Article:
Sales of clothing with Christian themes and imagery are booming, as evangelical Christians extend their faith to all corners of American life. These days, believers can wear their faith on their sleeves, their heads and even their feet.
"Religion and fashion are really becoming a big trend right now," said Jane Buckingham, president of The Intelligence Group, a research and trend analysis service.
Like many trends, it seems to have started in Hollywood.
The California clothing company Teenage Millionaire hit it big with shirts and hats featuring the slogan "Jesus Is My Homeboy," after fashion-forward celebrities were spotted brandishing the message.
"What better icon than Jesus?" said Doug Williams, Teenage Millionaire's creative director and co-owner. "We also do Jesus on a thermal [shirt], which is pretty cool."
The company has sold more than a million of the shirts in the last three years. They have since followed up with "Mary Is My Homegirl" merchandise.
"I think there is less fear for people to wear religious icon T-shirts now," said Williams. "And it did start with fashion, as flimsy as that is, and it went to the masses."
Sales of religious-themed apparel have taken off. In the last year alone, Christian booksellers sold $84 million worth of clothing and accessories -- not including all the religious gear sold at concerts, festivals and in non-Christian stores.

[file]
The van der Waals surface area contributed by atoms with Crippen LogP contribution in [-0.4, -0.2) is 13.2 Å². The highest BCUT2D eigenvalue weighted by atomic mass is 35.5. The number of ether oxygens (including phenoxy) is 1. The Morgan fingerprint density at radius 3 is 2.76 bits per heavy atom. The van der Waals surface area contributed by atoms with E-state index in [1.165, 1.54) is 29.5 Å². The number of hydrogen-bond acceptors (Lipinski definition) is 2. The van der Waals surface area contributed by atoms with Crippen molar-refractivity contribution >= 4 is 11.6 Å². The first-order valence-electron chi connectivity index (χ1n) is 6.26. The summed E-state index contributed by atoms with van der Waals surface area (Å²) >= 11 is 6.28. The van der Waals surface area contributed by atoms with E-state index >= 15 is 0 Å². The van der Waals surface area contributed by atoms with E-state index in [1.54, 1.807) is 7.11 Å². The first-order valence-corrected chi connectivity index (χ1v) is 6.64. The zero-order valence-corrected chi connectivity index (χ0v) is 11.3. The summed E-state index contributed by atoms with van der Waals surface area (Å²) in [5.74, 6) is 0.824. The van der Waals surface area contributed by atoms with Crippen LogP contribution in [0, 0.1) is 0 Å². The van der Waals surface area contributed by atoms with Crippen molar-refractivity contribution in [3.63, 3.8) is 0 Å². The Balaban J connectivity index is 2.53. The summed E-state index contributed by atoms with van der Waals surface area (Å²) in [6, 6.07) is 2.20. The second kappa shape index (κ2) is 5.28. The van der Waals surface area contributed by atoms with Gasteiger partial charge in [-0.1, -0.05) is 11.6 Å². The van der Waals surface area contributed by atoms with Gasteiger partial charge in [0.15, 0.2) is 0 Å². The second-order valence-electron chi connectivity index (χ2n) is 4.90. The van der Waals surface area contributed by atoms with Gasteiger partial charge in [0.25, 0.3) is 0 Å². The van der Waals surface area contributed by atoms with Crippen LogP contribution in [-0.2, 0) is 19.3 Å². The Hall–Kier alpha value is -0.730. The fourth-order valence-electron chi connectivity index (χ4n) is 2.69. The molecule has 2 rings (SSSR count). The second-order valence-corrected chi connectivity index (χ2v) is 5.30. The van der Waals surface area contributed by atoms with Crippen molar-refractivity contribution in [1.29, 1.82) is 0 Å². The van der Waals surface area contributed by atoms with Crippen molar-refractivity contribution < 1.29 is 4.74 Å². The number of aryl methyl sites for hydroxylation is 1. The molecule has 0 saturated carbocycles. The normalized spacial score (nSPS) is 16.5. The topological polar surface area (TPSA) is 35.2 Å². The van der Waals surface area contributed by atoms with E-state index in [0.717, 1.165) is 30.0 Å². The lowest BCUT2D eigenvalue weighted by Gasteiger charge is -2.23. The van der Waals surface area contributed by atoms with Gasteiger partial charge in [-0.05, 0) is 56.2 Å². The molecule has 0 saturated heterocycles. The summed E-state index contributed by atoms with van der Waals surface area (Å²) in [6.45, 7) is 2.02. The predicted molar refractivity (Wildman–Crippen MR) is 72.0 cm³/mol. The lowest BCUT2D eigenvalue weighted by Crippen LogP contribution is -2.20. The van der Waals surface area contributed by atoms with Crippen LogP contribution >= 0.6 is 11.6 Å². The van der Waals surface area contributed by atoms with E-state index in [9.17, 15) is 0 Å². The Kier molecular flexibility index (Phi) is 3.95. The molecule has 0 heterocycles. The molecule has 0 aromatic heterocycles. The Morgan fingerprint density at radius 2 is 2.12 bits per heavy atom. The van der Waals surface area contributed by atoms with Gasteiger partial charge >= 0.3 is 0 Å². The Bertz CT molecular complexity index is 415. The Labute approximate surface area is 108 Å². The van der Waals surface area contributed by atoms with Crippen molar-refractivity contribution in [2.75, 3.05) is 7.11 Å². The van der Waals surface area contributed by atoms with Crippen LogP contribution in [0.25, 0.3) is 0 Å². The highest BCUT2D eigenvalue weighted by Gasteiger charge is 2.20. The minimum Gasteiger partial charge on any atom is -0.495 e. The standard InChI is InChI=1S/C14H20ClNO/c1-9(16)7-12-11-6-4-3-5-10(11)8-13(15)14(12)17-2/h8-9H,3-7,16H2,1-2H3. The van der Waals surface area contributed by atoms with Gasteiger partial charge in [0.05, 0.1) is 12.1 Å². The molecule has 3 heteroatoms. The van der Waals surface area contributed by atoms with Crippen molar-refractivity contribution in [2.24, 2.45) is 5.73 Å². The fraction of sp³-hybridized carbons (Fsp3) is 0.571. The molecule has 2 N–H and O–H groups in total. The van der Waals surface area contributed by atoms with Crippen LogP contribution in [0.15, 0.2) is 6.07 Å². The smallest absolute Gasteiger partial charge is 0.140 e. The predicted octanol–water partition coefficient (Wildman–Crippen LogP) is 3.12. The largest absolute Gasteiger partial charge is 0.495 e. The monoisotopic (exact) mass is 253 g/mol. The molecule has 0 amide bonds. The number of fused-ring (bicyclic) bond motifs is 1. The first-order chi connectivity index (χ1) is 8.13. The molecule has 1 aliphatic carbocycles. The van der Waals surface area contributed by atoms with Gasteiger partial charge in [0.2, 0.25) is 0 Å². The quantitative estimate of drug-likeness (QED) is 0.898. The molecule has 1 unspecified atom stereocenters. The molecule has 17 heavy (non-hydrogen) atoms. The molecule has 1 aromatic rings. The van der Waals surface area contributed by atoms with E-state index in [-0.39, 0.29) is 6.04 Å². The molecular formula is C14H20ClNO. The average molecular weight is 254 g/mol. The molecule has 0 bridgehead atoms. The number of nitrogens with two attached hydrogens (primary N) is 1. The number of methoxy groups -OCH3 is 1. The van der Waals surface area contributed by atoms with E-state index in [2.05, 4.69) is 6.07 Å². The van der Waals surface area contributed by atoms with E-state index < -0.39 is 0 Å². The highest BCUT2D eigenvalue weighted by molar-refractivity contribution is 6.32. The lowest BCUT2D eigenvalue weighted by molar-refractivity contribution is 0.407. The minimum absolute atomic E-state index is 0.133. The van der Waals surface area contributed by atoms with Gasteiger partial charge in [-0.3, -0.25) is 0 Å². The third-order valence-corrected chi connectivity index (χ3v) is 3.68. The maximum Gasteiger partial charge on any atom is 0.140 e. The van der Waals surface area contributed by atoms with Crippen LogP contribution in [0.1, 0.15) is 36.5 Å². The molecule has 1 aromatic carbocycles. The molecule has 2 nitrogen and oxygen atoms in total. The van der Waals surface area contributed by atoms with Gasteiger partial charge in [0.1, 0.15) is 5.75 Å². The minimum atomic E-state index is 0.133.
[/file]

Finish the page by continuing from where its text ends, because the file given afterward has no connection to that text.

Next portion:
"After Sept. 11, everyone felt afraid," said Buckingham. "And religion is something that makes you feel, 'Even if the world is going crazy, there is something I can have faith in.' "
But the popularity of religious fashion has some concerned. They say reducing faith to a slogan on a shirt is far too simplistic and cheapens the message.
"The moment you make something fashionable, 10 seconds later it's not fashionable," said Don Miller, who writes about Christian culture. "So, is Christianity going to be thrown out as something that's unfashionable?"
Lori Devins doesn't think so. In January, she opened a shop in Kansas called Extreme Christian Clothing.
"It's very cool to be a Christian these days," she said.
With T-shirts carrying slogans such as "Satan Sucks," the merchandise her store sells certainly matches the name.
"There is no faith to have except extreme faith," said Devins, "and that's really what we're about."
Aurelio Barreto -- whose chain of C28 stores in Southern California caters to style-conscious, Christian teens -- prefers a more subtle approach.
"I'm just in this wave, and it's happening," said Barreto. "It's growing the demand. Our stores are up 20 percent some months, you know. What other retailer is doing that?"
Religious retailers hope they have hit on something with eternal appeal.
ABC News' Barbara Pinto filed this report for "World News Tonight."